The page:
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Joe Keller

USA
956 Posts

Posted - 25 Apr 2007 :  16:30:31  Show Profile  Reply with Quote
"Dot update"

One of my five additional nearby starlike disappearing Sky Survey dots, is

"C11" (Jan 31 1987, SERC Red) Strasbourg "Aladin" RA 11 18 00.41 Decl -8 01 57.7

Assuming this is Frey and that my previous post is valid, I find with my IBM 486 "BASIC" program above, that Barbarossa should be on this 1987 plate at

11 18 03.006 -7 56 29.4.

There is a magnitude +19 star at

11 18 02.80 -7 56 21.8.

This star seems brighter relative to its neighbors, on this 1987 La Silla sky survey vs. the 1986 "UK Red" sky survey. Its R1 & R2 USNO-B catalog magnitudes are nearly equal, but the documentation doesn't reveal the relative influence of the two or three plates used to compute each magnitude. So, it might be a nonresolved conjunction, or (less likely) occultation.

My computerized Earth parallax correction uses the sun's apparent position. Barbarossa orbits the center of gravity of the solar system: including Jupiter & Saturn. Saturn was near quadrature with Barbarossa then, so its influence changed little between 1986 & 1987. On the other hand, Jupiter was nearly opposite Barbarossa. Jupiter's 30 degree motion in one year would subtract about 0.15s RA from Barbarossa's predicted apparent position in 1987, vs. 1986. So, only the predicted and observed Declinations of the star are significantly discrepant.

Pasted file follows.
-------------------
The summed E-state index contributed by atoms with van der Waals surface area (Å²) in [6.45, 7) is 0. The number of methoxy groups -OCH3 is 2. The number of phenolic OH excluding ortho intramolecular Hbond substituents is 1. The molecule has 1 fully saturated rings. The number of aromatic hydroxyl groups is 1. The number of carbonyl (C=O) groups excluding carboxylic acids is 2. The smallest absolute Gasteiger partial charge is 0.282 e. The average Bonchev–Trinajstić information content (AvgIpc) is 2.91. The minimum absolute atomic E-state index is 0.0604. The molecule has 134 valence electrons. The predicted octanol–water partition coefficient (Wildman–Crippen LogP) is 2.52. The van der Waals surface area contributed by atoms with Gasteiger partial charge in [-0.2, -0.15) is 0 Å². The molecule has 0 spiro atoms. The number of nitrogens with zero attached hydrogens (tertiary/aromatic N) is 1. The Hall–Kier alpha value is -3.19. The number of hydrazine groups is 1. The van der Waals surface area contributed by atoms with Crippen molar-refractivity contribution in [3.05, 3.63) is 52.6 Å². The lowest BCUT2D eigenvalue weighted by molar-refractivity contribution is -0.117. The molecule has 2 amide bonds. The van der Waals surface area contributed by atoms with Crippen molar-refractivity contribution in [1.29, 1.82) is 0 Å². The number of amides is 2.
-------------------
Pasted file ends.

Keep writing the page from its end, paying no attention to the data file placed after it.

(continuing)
My very first discovered sky survey "Barbarossa" object, "C", lies 145" exactly S of the predicted position of Barbarossa. My pixel analysis of this object indicated that it is at least two different unresolved objects (the center of luminosity doesn't lie in the brightest pixel). Object C might be an unresolved conjunction of two of Barbarossa's inner planets. (Such "inner planets" appear on the A and B plates.) If so, then these planet(s) would need 6% the mass of Barbarossa, to move the center of gravity of the non-Frey, inner, portion of Barbarossa's system, 145*0.06/1.06 = 8" S. This would place the predicted Barbarossa at the coordinates of the observed star.
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Stoat

United Kingdom
964 Posts

Posted - 28 Apr 2007 :  06:50:29  Show Profile  Reply with Quote
Talking to Bill via e mail about brown dwarfs, he mentioned that he thought that Barbarossa was already taken. i did a check on the JPL Horizons site and it has indeed been taken by an asteroid.

Sooo, I think it should be called the planet "Billgates." Billgates was a Greek mythological god, the god of dodgy operating systems That should be worth a few backhanders from a man who shall remain nameless